A tricky question, as water moves at different speeds and can be in different light. But let's start with bright sunlight and fast water. At ISO 100, the Sunny 16 rule says we're at f/16 and 1/100. That's clearly in the danger zone for water (neither slow enough to flow it nor fast enough to stop it). We'd really like to get to 1/3 second, maybe even slower. That's about five stops (100->50->25->12->6->3). So a 6-stop ND would give you what you seek. But if we're in shade with slower water, a two or three stop ND might be all you need.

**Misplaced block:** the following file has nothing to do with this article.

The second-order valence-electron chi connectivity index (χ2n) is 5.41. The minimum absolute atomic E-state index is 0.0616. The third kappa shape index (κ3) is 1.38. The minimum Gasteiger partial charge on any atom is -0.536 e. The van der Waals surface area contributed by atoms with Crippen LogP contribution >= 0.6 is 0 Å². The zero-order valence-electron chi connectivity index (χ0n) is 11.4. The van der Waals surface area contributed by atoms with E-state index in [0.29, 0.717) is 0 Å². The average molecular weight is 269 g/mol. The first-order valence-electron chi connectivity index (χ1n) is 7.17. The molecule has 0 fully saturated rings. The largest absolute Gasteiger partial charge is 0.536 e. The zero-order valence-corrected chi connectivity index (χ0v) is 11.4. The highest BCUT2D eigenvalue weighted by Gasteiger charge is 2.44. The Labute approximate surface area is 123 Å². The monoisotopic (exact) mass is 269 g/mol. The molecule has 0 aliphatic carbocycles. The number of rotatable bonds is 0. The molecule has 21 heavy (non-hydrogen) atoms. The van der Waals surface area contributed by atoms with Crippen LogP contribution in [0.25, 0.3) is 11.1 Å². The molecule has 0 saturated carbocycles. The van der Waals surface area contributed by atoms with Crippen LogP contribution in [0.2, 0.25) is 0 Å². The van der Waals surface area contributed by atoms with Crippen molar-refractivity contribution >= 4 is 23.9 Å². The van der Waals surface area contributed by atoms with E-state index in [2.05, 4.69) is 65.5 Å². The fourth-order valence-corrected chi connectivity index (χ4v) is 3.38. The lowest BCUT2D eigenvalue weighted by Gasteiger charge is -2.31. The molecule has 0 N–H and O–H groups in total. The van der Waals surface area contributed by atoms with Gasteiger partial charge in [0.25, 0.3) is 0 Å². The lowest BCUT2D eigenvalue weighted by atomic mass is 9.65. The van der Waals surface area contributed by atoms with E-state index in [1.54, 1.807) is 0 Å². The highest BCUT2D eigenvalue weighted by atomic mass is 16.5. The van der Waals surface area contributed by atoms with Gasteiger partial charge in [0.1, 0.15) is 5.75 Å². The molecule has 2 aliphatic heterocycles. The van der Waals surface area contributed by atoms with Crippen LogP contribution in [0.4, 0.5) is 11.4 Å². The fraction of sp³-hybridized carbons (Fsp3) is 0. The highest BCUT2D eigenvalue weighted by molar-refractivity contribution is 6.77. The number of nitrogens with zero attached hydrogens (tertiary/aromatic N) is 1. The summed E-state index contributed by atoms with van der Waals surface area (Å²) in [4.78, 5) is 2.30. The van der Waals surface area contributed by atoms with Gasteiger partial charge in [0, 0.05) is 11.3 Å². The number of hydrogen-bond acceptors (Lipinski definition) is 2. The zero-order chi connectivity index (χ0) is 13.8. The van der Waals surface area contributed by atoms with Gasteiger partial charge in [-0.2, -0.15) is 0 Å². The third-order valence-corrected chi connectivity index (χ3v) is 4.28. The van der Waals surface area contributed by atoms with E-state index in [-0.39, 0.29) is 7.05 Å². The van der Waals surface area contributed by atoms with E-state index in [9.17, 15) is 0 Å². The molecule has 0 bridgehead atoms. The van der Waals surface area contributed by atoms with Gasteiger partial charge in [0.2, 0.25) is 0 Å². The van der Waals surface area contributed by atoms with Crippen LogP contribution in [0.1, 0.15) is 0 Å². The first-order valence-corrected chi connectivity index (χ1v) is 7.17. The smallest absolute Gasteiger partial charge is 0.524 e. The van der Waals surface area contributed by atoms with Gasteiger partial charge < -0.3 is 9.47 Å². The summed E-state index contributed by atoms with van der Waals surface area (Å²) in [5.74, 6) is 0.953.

Now for a trick: set you camera for multiple exposures (preferably not the wimpy 2- or 3-image ones cameras such as the Nikon consumer DSLRs have, but the 10-shot ones on the bigger cameras). Set Auto Gain. Make sure that your camera is absolutely on a rock solid tripod. Fire off the 10 exposures and let the camera stitch them into a single image. Since only the water is moving (hopefully), it's the only thing that's changing between the individual images, and the camera integrates those flowing water bits together into a single set of pixels at the end. Most of the time, this will work as a passable "ND" for water.